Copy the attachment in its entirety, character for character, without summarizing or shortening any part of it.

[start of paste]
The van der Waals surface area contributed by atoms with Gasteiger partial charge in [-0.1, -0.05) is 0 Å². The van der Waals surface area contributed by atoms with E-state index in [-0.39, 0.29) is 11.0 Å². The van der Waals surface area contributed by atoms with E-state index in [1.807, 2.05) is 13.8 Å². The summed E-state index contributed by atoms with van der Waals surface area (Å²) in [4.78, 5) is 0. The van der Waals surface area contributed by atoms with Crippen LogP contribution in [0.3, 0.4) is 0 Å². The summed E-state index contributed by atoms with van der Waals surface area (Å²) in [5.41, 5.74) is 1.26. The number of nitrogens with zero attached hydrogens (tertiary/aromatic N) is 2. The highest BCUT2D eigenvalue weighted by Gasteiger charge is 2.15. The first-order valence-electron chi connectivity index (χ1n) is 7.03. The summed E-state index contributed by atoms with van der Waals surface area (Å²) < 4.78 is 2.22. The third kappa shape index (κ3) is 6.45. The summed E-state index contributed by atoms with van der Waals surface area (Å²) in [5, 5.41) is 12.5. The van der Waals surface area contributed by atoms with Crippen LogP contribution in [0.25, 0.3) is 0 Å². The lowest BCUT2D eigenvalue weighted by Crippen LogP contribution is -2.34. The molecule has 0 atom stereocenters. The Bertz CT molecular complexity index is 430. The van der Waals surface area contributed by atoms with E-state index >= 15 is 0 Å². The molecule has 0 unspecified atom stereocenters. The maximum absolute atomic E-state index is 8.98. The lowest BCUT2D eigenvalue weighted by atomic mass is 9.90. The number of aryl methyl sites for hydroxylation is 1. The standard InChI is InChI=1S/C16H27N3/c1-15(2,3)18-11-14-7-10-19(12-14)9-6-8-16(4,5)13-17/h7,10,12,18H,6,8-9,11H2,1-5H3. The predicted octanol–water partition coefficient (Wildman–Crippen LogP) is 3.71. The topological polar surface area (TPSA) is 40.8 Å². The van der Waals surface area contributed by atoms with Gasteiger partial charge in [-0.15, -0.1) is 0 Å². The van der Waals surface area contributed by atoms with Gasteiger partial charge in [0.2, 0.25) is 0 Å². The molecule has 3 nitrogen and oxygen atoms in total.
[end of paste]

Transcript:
The van der Waals surface area contributed by atoms with Gasteiger partial charge in [-0.1, -0.05) is 0 Å². The van der Waals surface area contributed by atoms with E-state index in [-0.39, 0.29) is 11.0 Å². The van der Waals surface area contributed by atoms with E-state index in [1.807, 2.05) is 13.8 Å². The summed E-state index contributed by atoms with van der Waals surface area (Å²) in [4.78, 5) is 0. The van der Waals surface area contributed by atoms with Crippen LogP contribution in [0.3, 0.4) is 0 Å². The summed E-state index contributed by atoms with van der Waals surface area (Å²) in [5.41, 5.74) is 1.26. The number of nitrogens with zero attached hydrogens (tertiary/aromatic N) is 2. The highest BCUT2D eigenvalue weighted by Gasteiger charge is 2.15. The first-order valence-electron chi connectivity index (χ1n) is 7.03. The summed E-state index contributed by atoms with van der Waals surface area (Å²) < 4.78 is 2.22. The third kappa shape index (κ3) is 6.45. The summed E-state index contributed by atoms with van der Waals surface area (Å²) in [5, 5.41) is 12.5. The van der Waals surface area contributed by atoms with Crippen LogP contribution in [0.25, 0.3) is 0 Å². The lowest BCUT2D eigenvalue weighted by Crippen LogP contribution is -2.34. The molecule has 0 atom stereocenters. The Bertz CT molecular complexity index is 430. The van der Waals surface area contributed by atoms with E-state index >= 15 is 0 Å². The molecule has 0 unspecified atom stereocenters. The maximum absolute atomic E-state index is 8.98. The lowest BCUT2D eigenvalue weighted by atomic mass is 9.90. The number of aryl methyl sites for hydroxylation is 1. The standard InChI is InChI=1S/C16H27N3/c1-15(2,3)18-11-14-7-10-19(12-14)9-6-8-16(4,5)13-17/h7,10,12,18H,6,8-9,11H2,1-5H3. The predicted octanol–water partition coefficient (Wildman–Crippen LogP) is 3.71. The topological polar surface area (TPSA) is 40.8 Å². The van der Waals surface area contributed by atoms with Gasteiger partial charge in [-0.15, -0.1) is 0 Å². The van der Waals surface area contributed by atoms with Gasteiger partial charge in [0.2, 0.25) is 0 Å². The molecule has 3 nitrogen and oxygen atoms in total.